The 2019 Milliman Medical Index, which measures healthcare costs for individuals and families receiving coverage from an employer-sponsored preferred provider plan, found that health care costs have reached $28,386 for a family, an increase of 3.8% from the year prior. Health care costs for the average American adult are at $6,348. Milliman looks at five…

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A public option is not a moderate, compromise proposal. Its inevitable consequence is the death of affordable private insurance. Government insurance options mainly erode, or “crowd out,” private insurance rather than provide coverage to the uninsured. Jonathan Gruber, the Massachusetts Institute of Technology economist credited with designing ObamaCare, showed in 2007 that when government insurance expands, six…

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Acting on the principle “Why put it off until tomorrow when you can do the wrong thing today?” the House of Representatives last week voted to repeal the Cadillac Tax, the tax of 40% on a portion of the most lavish employer-provided health care plans. The Cadillac tax was proposed not just to help fund…

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Anew government insurance plan would “compete” with private insurance. A government insurer with zero cost of capital and political backing starts with an unbeatable advantage. The public option would undercut competitors on price, stiff providers with low reimbursement rates, and crowd out private insurance over time.

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Millions of Americans in high-deductible health plans associated with HSAs may find it easier to access insulin, inhalers and other treatments for chronic health problems under guidance released last week by the Trump administration. Currently, people in high-deductible plans with pretax health-savings accounts have to pay down their deductible before their insurance covers treatment for…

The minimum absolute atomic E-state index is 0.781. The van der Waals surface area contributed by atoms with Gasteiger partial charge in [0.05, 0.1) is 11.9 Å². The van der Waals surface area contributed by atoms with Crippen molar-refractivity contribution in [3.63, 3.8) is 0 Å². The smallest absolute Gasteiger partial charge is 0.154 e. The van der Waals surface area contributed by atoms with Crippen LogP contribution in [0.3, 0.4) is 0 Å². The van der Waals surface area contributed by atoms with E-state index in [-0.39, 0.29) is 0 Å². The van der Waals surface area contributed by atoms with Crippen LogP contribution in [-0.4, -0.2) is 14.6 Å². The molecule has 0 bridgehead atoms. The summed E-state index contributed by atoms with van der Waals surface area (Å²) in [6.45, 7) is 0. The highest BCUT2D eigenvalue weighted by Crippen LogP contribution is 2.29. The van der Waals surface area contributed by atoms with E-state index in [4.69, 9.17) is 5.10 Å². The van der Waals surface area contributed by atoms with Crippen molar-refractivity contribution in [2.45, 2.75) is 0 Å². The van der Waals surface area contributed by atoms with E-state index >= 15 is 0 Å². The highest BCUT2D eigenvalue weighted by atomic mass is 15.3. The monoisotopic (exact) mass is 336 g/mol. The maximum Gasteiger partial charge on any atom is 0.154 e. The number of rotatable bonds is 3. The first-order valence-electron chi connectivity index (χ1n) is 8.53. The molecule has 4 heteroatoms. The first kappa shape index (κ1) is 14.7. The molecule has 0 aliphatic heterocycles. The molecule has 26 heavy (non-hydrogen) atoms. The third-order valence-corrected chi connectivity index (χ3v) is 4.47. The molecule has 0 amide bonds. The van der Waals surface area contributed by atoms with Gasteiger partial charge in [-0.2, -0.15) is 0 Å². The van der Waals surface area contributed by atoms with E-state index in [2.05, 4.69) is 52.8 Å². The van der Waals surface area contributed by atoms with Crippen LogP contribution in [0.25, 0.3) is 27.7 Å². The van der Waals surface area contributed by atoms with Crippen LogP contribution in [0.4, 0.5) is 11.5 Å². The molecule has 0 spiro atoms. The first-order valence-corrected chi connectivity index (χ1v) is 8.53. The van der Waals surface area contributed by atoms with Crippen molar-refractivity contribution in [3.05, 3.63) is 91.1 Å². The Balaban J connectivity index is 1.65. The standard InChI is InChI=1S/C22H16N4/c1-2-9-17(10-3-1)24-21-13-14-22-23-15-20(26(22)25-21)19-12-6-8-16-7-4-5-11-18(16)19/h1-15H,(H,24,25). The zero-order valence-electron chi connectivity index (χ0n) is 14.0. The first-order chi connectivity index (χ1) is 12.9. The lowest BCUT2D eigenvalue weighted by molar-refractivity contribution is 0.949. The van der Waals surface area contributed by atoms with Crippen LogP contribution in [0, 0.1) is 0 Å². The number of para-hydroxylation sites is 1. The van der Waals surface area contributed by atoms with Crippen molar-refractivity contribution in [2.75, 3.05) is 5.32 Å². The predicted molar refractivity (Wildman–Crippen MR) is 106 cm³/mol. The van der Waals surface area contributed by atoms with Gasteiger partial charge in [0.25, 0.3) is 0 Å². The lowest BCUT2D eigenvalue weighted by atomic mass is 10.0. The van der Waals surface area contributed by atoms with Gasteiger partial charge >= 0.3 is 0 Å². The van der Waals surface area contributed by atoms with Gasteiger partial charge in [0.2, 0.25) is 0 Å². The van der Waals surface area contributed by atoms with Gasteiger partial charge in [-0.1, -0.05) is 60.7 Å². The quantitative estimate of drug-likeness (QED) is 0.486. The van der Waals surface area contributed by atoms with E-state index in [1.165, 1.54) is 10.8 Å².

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Public programs pay health-care providers less than private payers. Low prices imposed on doctors and hospitals can’t stop health-care costs from rising. Someone has to pay the bill—namely, Americans who purchase their coverage directly or through their jobs.

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The central unanswered question in the U.S. health system is how to discipline costs. The choice is between reliance on regulatory controls put in place by the federal government or injection of stronger financial incentives for consumers into the markets for medical services and insurance.

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Congress has twice delayed the Cadillac Tax—originally set to take effect in 2018—and weakened it by allowing employers to deduct the levy itself from their profits. But repealing the Cadillac tax is a bad idea. Instead, Congress should modify it to encourage the use of health savings accounts. It would be better to shift the…

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In place of the Cadillac Tax, we should offer employers and their employees the option of a dollar-for-dollar tax credit up to the amount of the tax subsidy they have been getting through the tax exclusion. This would solve the problem economists complain about, put health insurance and take-home pay on a level playing field at the margin, and greatly reduce the incentives we all have to over-spend on health care.

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Determining whether the prices for medicines are appropriate or not is critically important, which is why studies that attempt to answer this question must stand up to scrutiny. Studies that undervalue medicines jeopardize the development of future cures, while studies that overvalue medicines justify the imposition of excessive health care costs today.